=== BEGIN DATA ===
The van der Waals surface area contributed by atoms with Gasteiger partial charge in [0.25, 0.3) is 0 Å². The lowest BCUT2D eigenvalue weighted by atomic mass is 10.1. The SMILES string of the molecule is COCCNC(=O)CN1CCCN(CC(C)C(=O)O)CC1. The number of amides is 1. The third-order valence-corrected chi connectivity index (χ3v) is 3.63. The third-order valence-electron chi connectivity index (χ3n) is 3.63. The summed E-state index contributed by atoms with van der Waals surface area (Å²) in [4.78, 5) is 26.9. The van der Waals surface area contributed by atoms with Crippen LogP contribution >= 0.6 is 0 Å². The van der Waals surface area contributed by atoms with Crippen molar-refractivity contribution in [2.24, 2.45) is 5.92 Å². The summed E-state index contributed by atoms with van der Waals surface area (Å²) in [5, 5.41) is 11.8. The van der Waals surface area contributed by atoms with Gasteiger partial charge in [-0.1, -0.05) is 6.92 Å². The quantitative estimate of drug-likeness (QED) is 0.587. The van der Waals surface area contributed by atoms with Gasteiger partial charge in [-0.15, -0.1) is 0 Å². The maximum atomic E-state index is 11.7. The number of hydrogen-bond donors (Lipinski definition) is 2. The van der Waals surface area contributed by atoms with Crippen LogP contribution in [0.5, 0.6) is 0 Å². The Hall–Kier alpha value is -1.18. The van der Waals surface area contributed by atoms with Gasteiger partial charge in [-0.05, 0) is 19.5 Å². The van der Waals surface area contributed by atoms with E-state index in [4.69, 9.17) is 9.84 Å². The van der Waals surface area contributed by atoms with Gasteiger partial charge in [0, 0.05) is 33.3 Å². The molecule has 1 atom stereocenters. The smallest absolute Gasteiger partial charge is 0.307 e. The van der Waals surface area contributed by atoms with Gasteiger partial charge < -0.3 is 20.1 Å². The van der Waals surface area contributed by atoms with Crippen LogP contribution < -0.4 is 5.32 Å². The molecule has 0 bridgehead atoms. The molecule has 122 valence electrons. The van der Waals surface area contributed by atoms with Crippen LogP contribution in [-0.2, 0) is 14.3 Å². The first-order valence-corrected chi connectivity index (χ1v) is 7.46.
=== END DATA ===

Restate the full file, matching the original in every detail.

The van der Waals surface area contributed by atoms with Gasteiger partial charge in [0.25, 0.3) is 0 Å². The lowest BCUT2D eigenvalue weighted by atomic mass is 10.1. The SMILES string of the molecule is COCCNC(=O)CN1CCCN(CC(C)C(=O)O)CC1. The number of amides is 1. The third-order valence-corrected chi connectivity index (χ3v) is 3.63. The third-order valence-electron chi connectivity index (χ3n) is 3.63. The summed E-state index contributed by atoms with van der Waals surface area (Å²) in [4.78, 5) is 26.9. The van der Waals surface area contributed by atoms with Crippen LogP contribution >= 0.6 is 0 Å². The van der Waals surface area contributed by atoms with Crippen molar-refractivity contribution in [2.24, 2.45) is 5.92 Å². The summed E-state index contributed by atoms with van der Waals surface area (Å²) in [5, 5.41) is 11.8. The van der Waals surface area contributed by atoms with Gasteiger partial charge in [-0.1, -0.05) is 6.92 Å². The quantitative estimate of drug-likeness (QED) is 0.587. The van der Waals surface area contributed by atoms with Gasteiger partial charge in [-0.15, -0.1) is 0 Å². The maximum atomic E-state index is 11.7. The number of hydrogen-bond donors (Lipinski definition) is 2. The van der Waals surface area contributed by atoms with Crippen LogP contribution in [0.5, 0.6) is 0 Å². The Hall–Kier alpha value is -1.18. The van der Waals surface area contributed by atoms with Gasteiger partial charge in [-0.05, 0) is 19.5 Å². The van der Waals surface area contributed by atoms with E-state index in [4.69, 9.17) is 9.84 Å². The van der Waals surface area contributed by atoms with Gasteiger partial charge in [0, 0.05) is 33.3 Å². The molecule has 1 atom stereocenters. The smallest absolute Gasteiger partial charge is 0.307 e. The van der Waals surface area contributed by atoms with Gasteiger partial charge < -0.3 is 20.1 Å². The van der Waals surface area contributed by atoms with Crippen LogP contribution < -0.4 is 5.32 Å². The molecule has 0 bridgehead atoms. The molecule has 122 valence electrons. The van der Waals surface area contributed by atoms with Crippen LogP contribution in [-0.2, 0) is 14.3 Å². The first-order valence-corrected chi connectivity index (χ1v) is 7.46.